News Briefs – National and International


Kavanaugh confirmation vote postponed pending FBI probe

The confirmation proceedings for Supreme Court nominee Brett Kavanaugh hit another roadblock as the Senate requested an FBI investigation into sexual assault allegations against Kavanaugh. President Donald Trump ordered the investigation on Friday, saying the investigation was to be “limited in scope and completed in less than one week.” Swing-vote senators including Republicans Susan Collins, Jeff Flake and Lisa Murkowski, along with Democrat Joe Manchin, said that the investigation had to take place before they would vote to confirm Kavanaugh. The Judiciary Committee requested that the investigation look at “current credible allegations” against the nominee. Kavanaugh currently stands of being accused of sexual misconduct by three women and has categorically denied the allegations.

Trump announces modernized NAFTA deal with Mexico, Canada

President Donald Trump announced Monday that the United States, Mexico and Canada had agreed to a revised trade pact, effectively modernizing the 1993 North American Free Trade Agreement he had promised to terminate during his campaign. According to the New York Times, the deal is the result of more than a year of intense negotiations between the three countries. Changes in the new deal were made concerning areas such as intellectual property and the digital economy to bring the agreement up-to-date with the digital age. The deal was welcome by several business groups but criticized by others for not lifting tariffs on steel and aluminum. Mexico and Canada responded by saying that they expect those tariffs to be worked out separately from the new trade deal.

Facebook hack a ‘sophisticated attack,’ says company VP

The more recent Facebook hack, allowing outside parties to control approximately 50 million accounts, was a “sophisticated attack,” said Carolyn Everson, the company’s vice president of global marketing solutions. Everson said the hack, which was announced by Facebook on Sept. 28, could only be detected if the hackers made a certain move. According to CNBC, the 50 million targeted accounts had their automatic login reset as a precaution. In a precautionary move, 40 million other users also had their logins reset. No password or credit card information was taken, according to the report. Everson said that the latest attack was Facebook’s fault but that the company was being proactive in its response to this incident.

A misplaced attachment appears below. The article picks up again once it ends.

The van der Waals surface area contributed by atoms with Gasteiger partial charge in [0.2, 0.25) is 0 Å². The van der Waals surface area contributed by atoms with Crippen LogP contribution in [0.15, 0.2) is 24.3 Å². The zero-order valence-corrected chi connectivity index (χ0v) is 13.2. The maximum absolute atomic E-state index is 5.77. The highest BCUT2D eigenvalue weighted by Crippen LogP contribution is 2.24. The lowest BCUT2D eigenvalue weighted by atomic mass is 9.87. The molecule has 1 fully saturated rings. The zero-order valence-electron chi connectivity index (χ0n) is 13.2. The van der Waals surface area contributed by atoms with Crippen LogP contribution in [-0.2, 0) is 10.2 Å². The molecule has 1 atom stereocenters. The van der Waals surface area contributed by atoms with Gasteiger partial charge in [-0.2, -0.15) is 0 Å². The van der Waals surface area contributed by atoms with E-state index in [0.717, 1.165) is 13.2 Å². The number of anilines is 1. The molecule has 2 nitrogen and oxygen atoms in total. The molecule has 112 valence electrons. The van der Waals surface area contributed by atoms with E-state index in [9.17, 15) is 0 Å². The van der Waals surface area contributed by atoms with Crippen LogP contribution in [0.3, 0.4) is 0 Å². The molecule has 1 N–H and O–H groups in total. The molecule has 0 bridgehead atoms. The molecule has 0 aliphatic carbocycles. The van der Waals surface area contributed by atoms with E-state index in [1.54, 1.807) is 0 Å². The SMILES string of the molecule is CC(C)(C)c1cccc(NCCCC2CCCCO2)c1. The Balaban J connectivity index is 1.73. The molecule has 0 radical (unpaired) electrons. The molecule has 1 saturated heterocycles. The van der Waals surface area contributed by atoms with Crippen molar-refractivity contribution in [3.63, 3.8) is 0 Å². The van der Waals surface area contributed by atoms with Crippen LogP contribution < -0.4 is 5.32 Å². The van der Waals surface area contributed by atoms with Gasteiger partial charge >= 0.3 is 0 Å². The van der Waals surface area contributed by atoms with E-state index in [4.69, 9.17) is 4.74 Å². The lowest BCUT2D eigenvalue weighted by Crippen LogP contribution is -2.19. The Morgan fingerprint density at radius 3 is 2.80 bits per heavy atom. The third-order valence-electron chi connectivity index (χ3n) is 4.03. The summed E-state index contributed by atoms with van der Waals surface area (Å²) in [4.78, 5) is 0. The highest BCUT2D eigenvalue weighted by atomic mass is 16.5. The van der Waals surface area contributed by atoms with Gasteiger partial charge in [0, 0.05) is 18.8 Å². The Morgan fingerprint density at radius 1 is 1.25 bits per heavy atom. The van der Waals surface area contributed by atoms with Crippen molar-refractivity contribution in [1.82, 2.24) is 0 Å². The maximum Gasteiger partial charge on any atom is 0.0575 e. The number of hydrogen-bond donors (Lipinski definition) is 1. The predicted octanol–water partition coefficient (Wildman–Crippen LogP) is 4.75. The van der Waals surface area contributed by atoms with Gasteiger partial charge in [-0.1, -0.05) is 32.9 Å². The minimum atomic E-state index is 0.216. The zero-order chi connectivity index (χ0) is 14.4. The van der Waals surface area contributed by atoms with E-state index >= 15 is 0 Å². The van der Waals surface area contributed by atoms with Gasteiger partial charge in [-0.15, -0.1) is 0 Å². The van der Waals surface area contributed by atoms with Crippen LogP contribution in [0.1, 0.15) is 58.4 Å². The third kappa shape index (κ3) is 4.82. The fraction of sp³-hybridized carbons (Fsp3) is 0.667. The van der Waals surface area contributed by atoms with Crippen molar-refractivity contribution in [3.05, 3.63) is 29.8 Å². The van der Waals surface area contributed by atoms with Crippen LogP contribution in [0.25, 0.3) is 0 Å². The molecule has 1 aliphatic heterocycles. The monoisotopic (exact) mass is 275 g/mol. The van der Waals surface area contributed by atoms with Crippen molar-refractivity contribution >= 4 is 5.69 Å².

More than 800 dead from Indonesian earthquake, tsunami

At least 844 people are dead after a devastating earthquake hit the eastern Sulawesi Island of Indonesia on Friday. The resulting tsunami, which surprised weather officials, entered Palu Bay, hitting the city of Palu with tragic results. Waves as high as 18 feet crashed into the city, destroying buildings and killing hundreds. According to officials, none of the country’s tsunami detector buoys were working because they had either been damaged by vandals or stolen. The dead are being buried in mass graves and are expecting as many as 1,300 victims to arrive. As of Monday, aid agencies continued to try reaching as many people as possible but were struggling getting staff into affected areas because of the damage cause by the natural disasters.

Iran fires missiles at Syrian militants over military parade attack

Iran’s Revolutionary Guard launched ballistic missiles, along with drone bombers, directed at eastern Syria on Monday. The attack targeted militants Iran blamed for an attack that occurred at a military parade in the Iranian city of Ahvaz last month. According to ABC News, the missiles had enough range to strike U.S. military bases and targets inside both Saudi Arabia and the United Arab Emirates. The report said that Monday’s strike by Iran was the country’s second missile attack in a month’s time. “Terrorists used bullets in Ahvaz,” said Gen. Amir Ali Hajizadeh, chief of the Guard’s aerospace division. “We answered them with missiles.” The Guard is a paramilitary group that answers directly to the Iranian supreme leader.

Former nuncio releases second letter on pope, ex-cardinal

Archbishop Carlo Maria Vigano, former papal nuncio to the United States, released a second letter on Sept. 27 regarding the alleged cover-up by Church officials of the sex abuse committed by Archbishop Theodore McCarrick. In the letter, Vigano said that in the month after releasing his first letter, neither the pope nor any cardinals have denied the testimony and that their silence confirms his testimony. Pope Francis has made few remarks on Vigano’s letters, saying to journalists in August that he was not going to make a comment on the testimony and that it “speaks for itself.” On Sept. 26, Cardinal Daniel DiNardo, president of the USCCB, announced the body’s investigation into the allegations against McCarrick after previously asking the Vatican to do so.

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